Think classic JRPG style, but with better resolution and high frames per second on the PS5 version. Several familiar faces return for Kuro no Kiseki, each of them with their own special arks and character progression. Combat has also undergone a big change from previous games with both turn-based and constant action-style fights practically interchangeable.
It’ll take on average just over 55 hours to beat the main story, 97 hours to beat the main story and side missions, and 130 hours for 100% (Source: How Long to Beat). A decent enough playtime, though not the longest on our list.
4. Ghostwire: Tokyo
100% Completion Time: 37 Hours+
I’m going to be honest, I’d never heard of this game until I saw it in the shop the other day. After seeing just a couple of screenshots, and rampantly researching it when I got back from Tokyo, I knew it was something special.
‘Ghostwire: Tokyo’ sees you playing as Akito Izuki merged with his sometimes unwilling counterpart ‘KK’, a spirit who used to be a detective. Together, the pair of you strive to defeat Hannya, the antagonist who’s turned Tokyo into an apocalyptic nightmare, and rescue your sister.
In my opinion, the game features one of the best recreations of Tokyo in videogame format. Its streets are densely packed, the atmosphere is astounding, and the dance between tradition and modernity is one that’s been done exceedingly well.
The quality of graphics in a Japanese PS5 game is expected to be high, but one look at Ghostwire: Tokyo will reinforce the fact that we’ve definitely moved up a generation in consoles.
Combat and character progression haven’t been given the best of reviews, with people claiming it’s a little one-dimensional. So while it is an open-world game, you may not be happy if you like in-depth control of everything.
The Verge puts it best: ‘Ghostwire: Tokyo is a paranormal love letter to the city’. So if you’re looking to explore Japanese folklore, spirits, and the biggest city in the world, this is the game for you.
5. Yakuza: Like a Dragon
100% Completion Time: 102 Hours+
We’ve spoken a little about that Yakuza games before, and for good reason. If you love exploring Japanese cities, fighting enemies with ludicrously hilarious abilities, and living out your days playing a wealth of mini-games in Yokohama, this is the game for you.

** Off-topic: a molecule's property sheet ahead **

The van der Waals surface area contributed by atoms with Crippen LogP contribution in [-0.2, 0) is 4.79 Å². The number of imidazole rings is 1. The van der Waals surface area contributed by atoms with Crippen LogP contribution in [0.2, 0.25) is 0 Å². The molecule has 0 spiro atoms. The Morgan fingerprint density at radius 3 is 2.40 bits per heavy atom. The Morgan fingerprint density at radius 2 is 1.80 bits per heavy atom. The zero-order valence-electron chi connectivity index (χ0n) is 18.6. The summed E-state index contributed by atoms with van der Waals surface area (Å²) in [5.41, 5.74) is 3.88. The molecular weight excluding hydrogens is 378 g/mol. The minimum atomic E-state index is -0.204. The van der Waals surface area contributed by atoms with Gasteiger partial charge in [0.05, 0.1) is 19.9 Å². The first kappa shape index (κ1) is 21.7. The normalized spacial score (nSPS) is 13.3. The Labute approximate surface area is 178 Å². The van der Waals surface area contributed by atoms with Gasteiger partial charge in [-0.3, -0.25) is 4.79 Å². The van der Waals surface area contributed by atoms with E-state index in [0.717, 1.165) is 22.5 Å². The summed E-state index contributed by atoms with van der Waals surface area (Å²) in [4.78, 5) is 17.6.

Let’s talk a little more about those mini-games. All the previous Yakuza games have been known to have a huge amount of extra activities alongside the main storyline. ‘Like a Dragon’ is no different.
Arcades, shogi (A Traditional Japanese board game), can collecting, karaoke, slot machines, mahjong, darts, golf, batting cage, karting, and even business management are all things you can try out as well as the main storyline.
So what about the enemies? This is my favorite part about the game. While you won’t be fighting the terrifying creatures you’ll find in the Japanese PS5 game ‘Elden Ring’, or the ghouls you’ll encounter in Ghostwire: Tokyo, they’re equally as memorable.
My favorite encounter is the man you come across in a digger. I mean, have you ever fought a digger?? I know I haven’t!
Combat is also completely changed from the previous versions and now features are more JRPG-like turn-based combat style. While that might seem slow and boring to those used to fighting in other ways, it’s actually done in quite a compelling way. Enough for me anyway, someone who’s not used to playing JRPGs.
6. Doraemon Story of Seasons: Friends of the Great Kingdom
Platforms: Nintendo Switch, PC, Playstation 5
100% Completion Time: 40 Hours+
We started this list with one of the most ruthless Japanese PS5 games, and we’re going to end it with one of the most wholesome. Doraemon Story of Seasons: Friends of the Great Kingdom is the sequel to Doraemon: Story of Seasons, and it does the game franchise proud.
The story is set up with Noby and Doraemon jetting off in their spaceship to another planet to take a break before school starts again. That’s pretty much my reaction when faced with the threat of homework, so I completely understand the logic there!
Long story short, you land on a planet, help restore a farm to its former glory and try to regain the trust of a queen. All before school starts again, easy!
Daily errands, farmwork, and other cute tasks make this one of the most wholesome Japanese PS5 games I’ve seen. It’s not quite animal crossing as far as I’m concerned, but I’ll certainly be putting a few hours into it over the coming year.